SUMMARY 1. The trochanteral hair-plate afferents in the metathoracic leg of the cock- roach, Periplaneta americana, were stimulated electrically and at the same time intracellular recordings were made from either motoneurones, inter- neurones or afferent terminals within the metathoracic ganglion. 2. Activity in the hair-plate afferents evoked short latency excitatory postsynaptic potentials (EPSPs) in femur extensor motoneurones and inhibitory postsynaptic

K. G. PEARSON; R. K. S. WONG; C. R. FOURTNERf

1976-01-01

290

ENCODING OF TOOTH LOADS BY HUMAN PERIODONTAL AFFERENTS AND THEIR ROLE IN JAW MOTOR CONTROL  

Microsoft Academic Search

Microneurography has been used to analyze the functional properties of human periodontal mechanoreceptors. Signals were recorded from single afferents in the inferior alveolar nerve while controlled forces were applied to the teeth. We have found that all periodontal afferents adapt slowly to maintained loads. Most afferents are tuned broadly to direction of force application, and about half respond to forces

MATS TRULSSON; ROLAND S. JOHANSSON

1996-01-01

291

5-HT1B receptors inhibit glutamate release from primary afferent terminals in rat medullary dorsal horn neurons  

PubMed Central

BACKGROUND AND PURPOSE Although 5-HT1B receptors are expressed in trigeminal sensory neurons, it is still not known whether these receptors can modulate nociceptive transmission from primary afferents onto medullary dorsal horn neurons. EXPERIMENTAL APPROACH Primary afferent-evoked EPSCs were recorded from medullary dorsal horn neurons of rat horizontal brain stem slices using a conventional whole-cell patch clamp technique under a voltage-clamp condition. KEY RESULTS CP93129, a selective 5-HT1B receptor agonist, reversibly and concentration-dependently decreased the amplitude of glutamatergic EPSCs and increased the paired-pulse ratio. In addition, CP93129 reduced the frequency of spontaneous miniature EPSCs without affecting the current amplitude. The CP93129-induced inhibition of EPSCs was significantly occluded by GR55562, a 5-HT1B/1D receptor antagonist, but not LY310762, a 5-HT1D receptor antagonist. Sumatriptan, an anti-migraine drug, also decreased EPSC amplitude, and this effect was partially blocked by either GR55562 or LY310762. On the other hand, primary afferent-evoked EPSCs were mediated by the Ca2+ influx passing through both presynaptic N-type and P/Q-type Ca2+ channels. The CP93129-induced inhibition of EPSCs was significantly occluded by ?-conotoxin GVIA, an N-type Ca2+ channel blocker. CONCLUSIONS AND IMPLICATIONS The present results suggest that the activation of presynaptic 5-HT1B receptors reduces glutamate release from primary afferent terminals onto medullary dorsal horn neurons, and that 5-HT1B receptors could be, at the very least, a potential target for the treatment of pain from orofacial tissues. LINKED ARTICLE This article is commented on by Connor, pp. 353–355 of this issue. To view this commentary visit http://dx.doi.org/10.1111/j.1476-5381.2012.01963.x PMID:22462474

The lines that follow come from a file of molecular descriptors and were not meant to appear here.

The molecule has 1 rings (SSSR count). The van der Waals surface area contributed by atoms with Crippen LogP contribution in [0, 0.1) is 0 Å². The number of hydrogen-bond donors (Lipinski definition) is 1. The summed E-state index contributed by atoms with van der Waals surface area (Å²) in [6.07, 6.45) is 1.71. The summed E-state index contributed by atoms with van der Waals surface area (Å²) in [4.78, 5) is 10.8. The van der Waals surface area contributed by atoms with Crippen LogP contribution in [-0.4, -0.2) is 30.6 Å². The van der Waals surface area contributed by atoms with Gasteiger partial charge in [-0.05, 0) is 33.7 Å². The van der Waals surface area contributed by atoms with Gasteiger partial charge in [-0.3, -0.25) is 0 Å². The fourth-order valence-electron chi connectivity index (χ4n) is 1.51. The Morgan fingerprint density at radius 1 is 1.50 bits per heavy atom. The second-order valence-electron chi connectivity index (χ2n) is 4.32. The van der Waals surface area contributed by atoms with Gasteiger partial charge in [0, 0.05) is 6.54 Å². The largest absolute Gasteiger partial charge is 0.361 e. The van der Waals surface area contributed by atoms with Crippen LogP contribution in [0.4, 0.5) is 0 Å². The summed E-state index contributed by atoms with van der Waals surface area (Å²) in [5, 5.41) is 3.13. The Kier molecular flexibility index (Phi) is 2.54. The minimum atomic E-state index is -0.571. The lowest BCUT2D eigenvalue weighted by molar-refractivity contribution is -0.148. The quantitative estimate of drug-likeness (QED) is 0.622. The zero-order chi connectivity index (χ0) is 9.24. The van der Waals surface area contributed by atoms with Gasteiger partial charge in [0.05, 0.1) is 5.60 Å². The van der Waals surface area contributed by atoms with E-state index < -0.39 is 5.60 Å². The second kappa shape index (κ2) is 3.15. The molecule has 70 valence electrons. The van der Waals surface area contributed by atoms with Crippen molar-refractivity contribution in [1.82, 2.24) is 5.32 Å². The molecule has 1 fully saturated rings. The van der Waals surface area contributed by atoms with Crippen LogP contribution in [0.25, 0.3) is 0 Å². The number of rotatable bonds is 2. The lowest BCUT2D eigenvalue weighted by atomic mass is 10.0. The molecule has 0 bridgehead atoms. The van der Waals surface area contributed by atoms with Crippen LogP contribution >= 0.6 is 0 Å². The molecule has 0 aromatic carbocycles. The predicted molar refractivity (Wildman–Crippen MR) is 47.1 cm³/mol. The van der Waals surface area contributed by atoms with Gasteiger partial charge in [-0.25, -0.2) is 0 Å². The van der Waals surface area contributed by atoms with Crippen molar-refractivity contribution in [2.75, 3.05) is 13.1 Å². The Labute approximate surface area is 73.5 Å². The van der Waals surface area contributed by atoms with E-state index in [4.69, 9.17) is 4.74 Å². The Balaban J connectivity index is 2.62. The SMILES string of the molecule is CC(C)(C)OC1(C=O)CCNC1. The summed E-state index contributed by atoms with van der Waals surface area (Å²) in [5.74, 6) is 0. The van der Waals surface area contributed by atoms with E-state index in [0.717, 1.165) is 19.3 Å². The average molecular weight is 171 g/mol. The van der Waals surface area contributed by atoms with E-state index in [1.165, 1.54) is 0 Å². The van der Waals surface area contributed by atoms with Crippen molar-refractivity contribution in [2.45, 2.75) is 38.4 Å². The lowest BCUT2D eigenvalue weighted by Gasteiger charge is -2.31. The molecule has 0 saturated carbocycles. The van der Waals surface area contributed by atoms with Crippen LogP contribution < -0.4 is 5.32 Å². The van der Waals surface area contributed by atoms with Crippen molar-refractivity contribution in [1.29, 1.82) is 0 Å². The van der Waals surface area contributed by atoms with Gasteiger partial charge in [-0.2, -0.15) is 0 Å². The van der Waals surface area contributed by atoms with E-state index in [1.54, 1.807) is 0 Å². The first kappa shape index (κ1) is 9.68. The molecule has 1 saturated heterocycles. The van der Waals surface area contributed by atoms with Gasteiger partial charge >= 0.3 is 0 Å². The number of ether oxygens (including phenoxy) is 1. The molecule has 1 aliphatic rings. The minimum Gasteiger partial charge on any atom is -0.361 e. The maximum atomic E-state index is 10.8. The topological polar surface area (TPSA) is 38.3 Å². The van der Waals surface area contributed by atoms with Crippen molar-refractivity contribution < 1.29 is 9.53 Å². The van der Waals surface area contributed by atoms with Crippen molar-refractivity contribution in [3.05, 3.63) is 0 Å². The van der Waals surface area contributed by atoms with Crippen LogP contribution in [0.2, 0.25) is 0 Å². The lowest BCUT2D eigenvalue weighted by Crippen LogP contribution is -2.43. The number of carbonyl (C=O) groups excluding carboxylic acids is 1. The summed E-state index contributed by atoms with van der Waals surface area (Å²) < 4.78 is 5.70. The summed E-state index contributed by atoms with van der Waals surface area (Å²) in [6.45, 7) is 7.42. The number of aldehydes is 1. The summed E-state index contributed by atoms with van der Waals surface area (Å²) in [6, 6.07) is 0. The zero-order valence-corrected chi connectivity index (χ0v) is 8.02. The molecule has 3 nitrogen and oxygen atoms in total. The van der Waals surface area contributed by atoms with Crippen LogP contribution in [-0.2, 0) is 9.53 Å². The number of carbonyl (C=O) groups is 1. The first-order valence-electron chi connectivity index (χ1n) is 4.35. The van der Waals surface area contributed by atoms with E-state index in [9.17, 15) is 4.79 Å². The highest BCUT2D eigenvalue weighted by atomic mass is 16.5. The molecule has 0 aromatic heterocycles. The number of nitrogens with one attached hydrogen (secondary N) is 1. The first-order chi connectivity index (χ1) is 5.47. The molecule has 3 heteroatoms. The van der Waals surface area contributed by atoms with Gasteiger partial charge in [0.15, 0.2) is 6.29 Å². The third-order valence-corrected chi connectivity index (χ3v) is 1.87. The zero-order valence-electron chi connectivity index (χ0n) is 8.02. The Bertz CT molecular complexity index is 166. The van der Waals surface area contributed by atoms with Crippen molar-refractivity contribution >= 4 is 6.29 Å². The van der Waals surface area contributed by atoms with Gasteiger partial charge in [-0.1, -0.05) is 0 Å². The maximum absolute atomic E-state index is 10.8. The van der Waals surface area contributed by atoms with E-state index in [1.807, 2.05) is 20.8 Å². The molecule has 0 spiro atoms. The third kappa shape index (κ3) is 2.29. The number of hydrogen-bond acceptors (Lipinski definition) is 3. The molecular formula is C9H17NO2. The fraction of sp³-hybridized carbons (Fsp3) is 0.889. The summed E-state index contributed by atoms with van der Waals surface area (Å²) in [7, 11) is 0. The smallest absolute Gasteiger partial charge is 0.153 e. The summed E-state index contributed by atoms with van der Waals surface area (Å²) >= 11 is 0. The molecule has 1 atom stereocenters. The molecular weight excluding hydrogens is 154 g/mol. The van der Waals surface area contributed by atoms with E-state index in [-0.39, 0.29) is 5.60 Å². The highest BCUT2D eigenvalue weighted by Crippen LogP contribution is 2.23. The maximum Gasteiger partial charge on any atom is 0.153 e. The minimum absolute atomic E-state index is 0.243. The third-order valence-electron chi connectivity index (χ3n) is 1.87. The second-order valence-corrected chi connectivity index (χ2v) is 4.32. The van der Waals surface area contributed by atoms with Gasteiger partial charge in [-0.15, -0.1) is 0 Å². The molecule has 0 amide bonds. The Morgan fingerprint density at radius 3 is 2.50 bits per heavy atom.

Choi, I-S; Cho, J-H; An, C-H; Jung, J-K; Hur, Y-K; Choi, J-K; Jang, I-S

2012-01-01

292

Gentle mechanical skin stimulation inhibits the somatocardiac sympathetic C-reflex elicited by excitation of unmyelinated C-afferent fibers.  

PubMed

The effects of gentle mechanical skin stimulation on reflex discharges in cardiac sympathetic nerve evoked by somatic afferent stimulation were studied in anesthetized rats. Mass discharges were recorded from cardiac sympathetic efferent nerve while somatocardiac sympathetic A- and C-reflexes were elicited by single electrical stimuli to myelinated A- and unmyelinated C-afferent fibers of the tibial nerve. Continuous touch was applied to inner thigh skin with a force of 0.12 N for 10 min periods by a soft elastomer "brush" (1.1cm in diameter with 417 microcones). When touch was applied ipsilateral to the stimulated tibial nerve, the C-reflex was inhibited by up to 40% of its pre-touch amplitude, whereas the A-reflex was unaffected. Inhibition of the C-reflex started during the touch period and lasted for 15 min after cessation of touching. Contralateral touch did not inhibit the C-reflex. The opioid receptor antagonist naloxone attenuated the C-reflex inhibition, but did not abolish it. The C-reflex inhibition was abolished after severing cutaneous nerves innervating inner thigh. We recorded unitary afferent activity from thigh branches of the saphenous nerve and found fibers excited by touch were low-threshold mechanoreceptive Abeta, Adelta and C fibers that have rapidly or slowly adapting properties. In all units tested, average discharge rates during touch period were less than 4 Hz. The results suggest that touch-induced excitation of low threshold cutaneous mechanoreceptive fibers inhibits nociceptive transmission conveyed by C-primary-afferents, via the release of both opioid and non-opioid inhibitory mediators. PMID:20303306

Hotta, Harumi; Schmidt, Robert F; Uchida, Sae; Watanabe, Nobuhiro